A lot of the ideas and execution for those ideas come from Diablo, so it’s always weird to see people complain about the game being a repetitive dungeon crawler while Diablo over here is Gucci for them.

The death animation is probably my only real problem with the game. And I totally agree about the Diablo comparisons. Diablo 3 is my zone out zen game that requires very little thought. Too Human fits that same mold.

Dumb question, since I never played it: was it a 15 second loading-your-last-checkpoint animation that looked like a death animation, or was it 15 seconds watching a dumb cutscene, then also waiting while loading your last save?

I’m like 70% sure it’s a 15 minute long cutscene that just loaded you back to the entrance to the last room you cleared out with enemies not respawning back into place. So if you died clearing out the middle of a room, you wouldn’t have to reclear the portion that was already killed off.

Dr. Panda is correct that it loads you back at the front of the arena or room without restarting at a checkpoint. I think the developers really, really liked the idea of a Valkyrie dropping down to revive you, and they forced you to watch it every time.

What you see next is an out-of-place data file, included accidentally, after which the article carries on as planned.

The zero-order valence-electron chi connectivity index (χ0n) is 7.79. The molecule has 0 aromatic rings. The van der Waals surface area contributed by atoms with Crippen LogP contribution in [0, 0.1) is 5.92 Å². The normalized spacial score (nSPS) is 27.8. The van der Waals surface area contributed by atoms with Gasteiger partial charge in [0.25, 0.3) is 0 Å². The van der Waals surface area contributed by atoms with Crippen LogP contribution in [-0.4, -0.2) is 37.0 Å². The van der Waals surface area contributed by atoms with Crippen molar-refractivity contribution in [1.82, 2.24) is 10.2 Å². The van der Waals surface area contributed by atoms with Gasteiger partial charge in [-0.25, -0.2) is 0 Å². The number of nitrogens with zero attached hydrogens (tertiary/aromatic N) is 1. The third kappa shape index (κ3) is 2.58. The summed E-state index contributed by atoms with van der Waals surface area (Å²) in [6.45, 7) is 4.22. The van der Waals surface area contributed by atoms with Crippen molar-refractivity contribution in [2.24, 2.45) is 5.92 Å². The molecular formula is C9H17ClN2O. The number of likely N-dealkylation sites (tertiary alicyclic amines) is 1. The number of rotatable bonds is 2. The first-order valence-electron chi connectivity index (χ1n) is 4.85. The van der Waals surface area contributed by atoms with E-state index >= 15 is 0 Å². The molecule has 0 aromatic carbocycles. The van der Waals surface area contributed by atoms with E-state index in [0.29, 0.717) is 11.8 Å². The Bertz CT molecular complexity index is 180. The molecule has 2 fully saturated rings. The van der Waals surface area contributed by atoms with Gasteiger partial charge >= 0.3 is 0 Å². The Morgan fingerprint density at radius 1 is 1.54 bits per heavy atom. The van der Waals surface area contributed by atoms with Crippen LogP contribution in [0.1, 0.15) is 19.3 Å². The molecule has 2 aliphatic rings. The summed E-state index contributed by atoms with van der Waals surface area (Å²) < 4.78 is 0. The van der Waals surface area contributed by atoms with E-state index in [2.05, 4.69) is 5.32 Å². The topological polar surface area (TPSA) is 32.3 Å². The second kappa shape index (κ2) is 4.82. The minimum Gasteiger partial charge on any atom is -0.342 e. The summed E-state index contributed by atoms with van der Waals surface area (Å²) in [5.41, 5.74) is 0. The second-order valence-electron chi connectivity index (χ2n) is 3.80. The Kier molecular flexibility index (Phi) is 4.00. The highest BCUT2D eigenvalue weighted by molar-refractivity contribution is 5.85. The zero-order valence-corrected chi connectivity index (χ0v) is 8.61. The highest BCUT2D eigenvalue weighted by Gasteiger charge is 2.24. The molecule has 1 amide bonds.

Now, if you died rarely and only saw this once an hour or so, that wouldn’t be so bad, but one of my other problems with Too Human is that the enemies are super cheap and you’ll get killed without warning from something off screen that you couldn’t block. So it’s likely that you’ll hit the revive animation 4 or 5 times in a few minutes. That’s what makes it the worst.

Too Human was the game that taught me not to ride the hype train and buy games on launch, but I worked on X-Men Destiny! It was, sadly, one of the better games I’ve worked on.

that’s an excellent lesson to learn.

Are the load times any better? The game’s flow was awful. Even if it could’ve been a good game, it was too frustrating to actually play.